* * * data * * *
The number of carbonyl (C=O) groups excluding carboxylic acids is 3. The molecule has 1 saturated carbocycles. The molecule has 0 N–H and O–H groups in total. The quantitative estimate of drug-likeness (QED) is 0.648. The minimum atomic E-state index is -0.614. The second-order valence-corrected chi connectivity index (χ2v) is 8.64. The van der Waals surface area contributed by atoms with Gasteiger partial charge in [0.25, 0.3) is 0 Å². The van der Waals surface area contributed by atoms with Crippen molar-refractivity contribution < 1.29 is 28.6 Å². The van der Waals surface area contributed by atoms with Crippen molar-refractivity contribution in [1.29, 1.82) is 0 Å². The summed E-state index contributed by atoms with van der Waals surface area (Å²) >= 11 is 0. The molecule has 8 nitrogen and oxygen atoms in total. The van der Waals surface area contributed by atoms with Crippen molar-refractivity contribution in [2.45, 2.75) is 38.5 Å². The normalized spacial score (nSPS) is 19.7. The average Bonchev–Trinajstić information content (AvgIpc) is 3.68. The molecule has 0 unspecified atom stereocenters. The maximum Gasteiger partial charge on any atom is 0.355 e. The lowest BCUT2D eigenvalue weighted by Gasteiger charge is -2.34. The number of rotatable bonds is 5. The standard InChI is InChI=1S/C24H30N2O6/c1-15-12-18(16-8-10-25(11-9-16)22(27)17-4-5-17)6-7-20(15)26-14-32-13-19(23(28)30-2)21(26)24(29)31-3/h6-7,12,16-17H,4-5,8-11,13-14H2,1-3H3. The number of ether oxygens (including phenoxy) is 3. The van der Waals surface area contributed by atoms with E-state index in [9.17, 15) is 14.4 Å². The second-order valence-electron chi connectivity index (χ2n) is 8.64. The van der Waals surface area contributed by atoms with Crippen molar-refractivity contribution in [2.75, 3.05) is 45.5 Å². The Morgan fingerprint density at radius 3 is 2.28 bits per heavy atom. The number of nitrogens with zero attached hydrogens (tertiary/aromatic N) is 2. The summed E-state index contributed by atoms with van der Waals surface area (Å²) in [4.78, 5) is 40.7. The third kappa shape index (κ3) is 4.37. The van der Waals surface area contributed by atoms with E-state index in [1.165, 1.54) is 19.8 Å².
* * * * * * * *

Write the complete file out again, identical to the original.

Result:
The number of carbonyl (C=O) groups excluding carboxylic acids is 3. The molecule has 1 saturated carbocycles. The molecule has 0 N–H and O–H groups in total. The quantitative estimate of drug-likeness (QED) is 0.648. The minimum atomic E-state index is -0.614. The second-order valence-corrected chi connectivity index (χ2v) is 8.64. The van der Waals surface area contributed by atoms with Gasteiger partial charge in [0.25, 0.3) is 0 Å². The van der Waals surface area contributed by atoms with Crippen molar-refractivity contribution < 1.29 is 28.6 Å². The van der Waals surface area contributed by atoms with Crippen molar-refractivity contribution in [1.29, 1.82) is 0 Å². The summed E-state index contributed by atoms with van der Waals surface area (Å²) >= 11 is 0. The molecule has 8 nitrogen and oxygen atoms in total. The van der Waals surface area contributed by atoms with Crippen molar-refractivity contribution in [2.45, 2.75) is 38.5 Å². The normalized spacial score (nSPS) is 19.7. The average Bonchev–Trinajstić information content (AvgIpc) is 3.68. The molecule has 0 unspecified atom stereocenters. The maximum Gasteiger partial charge on any atom is 0.355 e. The lowest BCUT2D eigenvalue weighted by Gasteiger charge is -2.34. The number of rotatable bonds is 5. The standard InChI is InChI=1S/C24H30N2O6/c1-15-12-18(16-8-10-25(11-9-16)22(27)17-4-5-17)6-7-20(15)26-14-32-13-19(23(28)30-2)21(26)24(29)31-3/h6-7,12,16-17H,4-5,8-11,13-14H2,1-3H3. The number of ether oxygens (including phenoxy) is 3. The van der Waals surface area contributed by atoms with E-state index in [9.17, 15) is 14.4 Å². The second-order valence-electron chi connectivity index (χ2n) is 8.64. The van der Waals surface area contributed by atoms with Crippen molar-refractivity contribution in [2.75, 3.05) is 45.5 Å². The Morgan fingerprint density at radius 3 is 2.28 bits per heavy atom. The number of nitrogens with zero attached hydrogens (tertiary/aromatic N) is 2. The summed E-state index contributed by atoms with van der Waals surface area (Å²) in [4.78, 5) is 40.7. The third kappa shape index (κ3) is 4.37. The van der Waals surface area contributed by atoms with E-state index in [1.165, 1.54) is 19.8 Å².